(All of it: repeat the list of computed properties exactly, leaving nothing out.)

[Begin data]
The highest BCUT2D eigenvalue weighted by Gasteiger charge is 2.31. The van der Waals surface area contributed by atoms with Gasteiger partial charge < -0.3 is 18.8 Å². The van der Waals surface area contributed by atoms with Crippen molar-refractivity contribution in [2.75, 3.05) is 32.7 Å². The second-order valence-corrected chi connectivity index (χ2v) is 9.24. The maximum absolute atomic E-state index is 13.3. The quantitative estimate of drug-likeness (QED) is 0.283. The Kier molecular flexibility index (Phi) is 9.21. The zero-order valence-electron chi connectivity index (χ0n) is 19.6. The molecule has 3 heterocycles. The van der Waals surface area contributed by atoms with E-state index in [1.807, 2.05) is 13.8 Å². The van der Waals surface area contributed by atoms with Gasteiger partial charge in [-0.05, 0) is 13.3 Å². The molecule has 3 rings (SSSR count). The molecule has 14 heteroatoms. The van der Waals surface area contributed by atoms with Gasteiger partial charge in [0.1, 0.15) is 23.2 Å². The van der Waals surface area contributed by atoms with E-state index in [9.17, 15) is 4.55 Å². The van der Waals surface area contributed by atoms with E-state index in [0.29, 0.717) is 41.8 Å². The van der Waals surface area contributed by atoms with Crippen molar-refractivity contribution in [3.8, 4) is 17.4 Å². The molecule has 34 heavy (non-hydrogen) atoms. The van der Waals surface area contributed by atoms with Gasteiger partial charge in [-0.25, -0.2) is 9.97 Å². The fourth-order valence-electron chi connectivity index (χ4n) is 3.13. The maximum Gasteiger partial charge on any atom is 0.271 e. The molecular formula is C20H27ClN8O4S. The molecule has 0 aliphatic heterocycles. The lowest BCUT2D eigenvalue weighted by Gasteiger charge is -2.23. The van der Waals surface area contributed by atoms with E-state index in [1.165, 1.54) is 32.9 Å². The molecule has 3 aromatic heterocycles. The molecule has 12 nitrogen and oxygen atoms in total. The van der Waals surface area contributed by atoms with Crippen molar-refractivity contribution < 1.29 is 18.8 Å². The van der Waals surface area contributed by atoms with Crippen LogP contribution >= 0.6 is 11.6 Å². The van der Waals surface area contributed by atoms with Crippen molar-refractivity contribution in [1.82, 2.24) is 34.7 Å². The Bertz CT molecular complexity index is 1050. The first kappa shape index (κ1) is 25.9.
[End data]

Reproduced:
The highest BCUT2D eigenvalue weighted by Gasteiger charge is 2.31. The van der Waals surface area contributed by atoms with Gasteiger partial charge < -0.3 is 18.8 Å². The van der Waals surface area contributed by atoms with Crippen molar-refractivity contribution in [2.75, 3.05) is 32.7 Å². The second-order valence-corrected chi connectivity index (χ2v) is 9.24. The maximum absolute atomic E-state index is 13.3. The quantitative estimate of drug-likeness (QED) is 0.283. The Kier molecular flexibility index (Phi) is 9.21. The zero-order valence-electron chi connectivity index (χ0n) is 19.6. The molecule has 3 heterocycles. The van der Waals surface area contributed by atoms with E-state index in [1.807, 2.05) is 13.8 Å². The van der Waals surface area contributed by atoms with Gasteiger partial charge in [-0.05, 0) is 13.3 Å². The molecule has 3 rings (SSSR count). The molecule has 14 heteroatoms. The van der Waals surface area contributed by atoms with Gasteiger partial charge in [0.1, 0.15) is 23.2 Å². The van der Waals surface area contributed by atoms with E-state index in [9.17, 15) is 4.55 Å². The van der Waals surface area contributed by atoms with E-state index in [0.29, 0.717) is 41.8 Å². The van der Waals surface area contributed by atoms with Crippen molar-refractivity contribution in [3.8, 4) is 17.4 Å². The molecule has 34 heavy (non-hydrogen) atoms. The van der Waals surface area contributed by atoms with Gasteiger partial charge in [-0.25, -0.2) is 9.97 Å². The fourth-order valence-electron chi connectivity index (χ4n) is 3.13. The maximum Gasteiger partial charge on any atom is 0.271 e. The molecular formula is C20H27ClN8O4S. The molecule has 0 aliphatic heterocycles. The lowest BCUT2D eigenvalue weighted by Gasteiger charge is -2.23. The van der Waals surface area contributed by atoms with E-state index in [1.165, 1.54) is 32.9 Å². The molecule has 3 aromatic heterocycles. The molecule has 12 nitrogen and oxygen atoms in total. The van der Waals surface area contributed by atoms with Crippen molar-refractivity contribution < 1.29 is 18.8 Å². The van der Waals surface area contributed by atoms with Crippen LogP contribution >= 0.6 is 11.6 Å². The van der Waals surface area contributed by atoms with Crippen molar-refractivity contribution in [1.82, 2.24) is 34.7 Å². The Bertz CT molecular complexity index is 1050. The first kappa shape index (κ1) is 25.9.